Next you mount the required dies onto a machine like this (spin forming machine) and let it do its magic.





It takes on of those blanks and forms you one of these (with out the center ID being trimmed or the bolt pattern in it)



Neither the router or the spin forming machine work magic on their own. They need to be programmed and tested and proofed to ensure the parts meet the specs. Once that is done and the program is proven, you could make a rough inner or outer shell in about 1 min.

Once the part is formed it is ready for heat treating. When the heat treating is done, it gets run throught the forming process one more time.

Next I will show some pictures of the Mori mill used to cut the inner bore and bolt pattern into the shell.

Then it will be time to make a center and head to the polishing room with our rim shells!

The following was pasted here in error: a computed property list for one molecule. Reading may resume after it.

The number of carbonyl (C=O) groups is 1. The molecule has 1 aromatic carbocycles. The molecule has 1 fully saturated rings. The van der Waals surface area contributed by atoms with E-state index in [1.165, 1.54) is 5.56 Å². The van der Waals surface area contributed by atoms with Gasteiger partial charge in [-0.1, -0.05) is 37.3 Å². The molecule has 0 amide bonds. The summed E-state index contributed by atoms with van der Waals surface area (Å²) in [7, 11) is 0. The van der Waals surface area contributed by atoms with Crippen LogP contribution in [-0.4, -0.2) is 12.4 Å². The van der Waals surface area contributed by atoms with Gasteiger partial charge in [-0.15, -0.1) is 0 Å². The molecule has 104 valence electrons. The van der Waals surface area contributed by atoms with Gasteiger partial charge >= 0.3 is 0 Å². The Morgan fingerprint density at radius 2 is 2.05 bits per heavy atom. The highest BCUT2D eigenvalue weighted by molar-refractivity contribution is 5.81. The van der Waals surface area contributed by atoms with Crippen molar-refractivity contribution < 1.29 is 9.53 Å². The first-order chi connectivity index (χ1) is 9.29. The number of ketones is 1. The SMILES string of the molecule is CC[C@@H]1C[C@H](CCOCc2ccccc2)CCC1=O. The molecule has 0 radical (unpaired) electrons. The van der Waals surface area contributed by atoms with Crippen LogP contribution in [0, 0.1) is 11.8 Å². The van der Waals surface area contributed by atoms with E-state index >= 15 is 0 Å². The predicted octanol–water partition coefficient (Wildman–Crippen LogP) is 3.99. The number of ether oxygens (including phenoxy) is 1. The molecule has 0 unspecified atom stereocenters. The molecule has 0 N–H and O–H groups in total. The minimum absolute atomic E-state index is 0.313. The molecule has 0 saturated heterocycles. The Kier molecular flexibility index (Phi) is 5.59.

Cheers
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Old 08-06-2007, 07:08 PM
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very cool

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Old 08-07-2007, 01:08 PM
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Thank you for taking the time. Fascinating!

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Old 08-07-2007, 05:12 PM
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Taking one step backwards.....

I forgot to show a wheel half in the Mori being cut.f Here is one that has the bolt circle in it already, but is now going to have the bore ID trimmed. The probe you see stick out is meauring the part....



Cheers
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Old 08-07-2007, 07:48 PM
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Here is what the forging looks like being loaded into machine. For its first pass, it is measured and then a hole is milled dead center. That is the first step.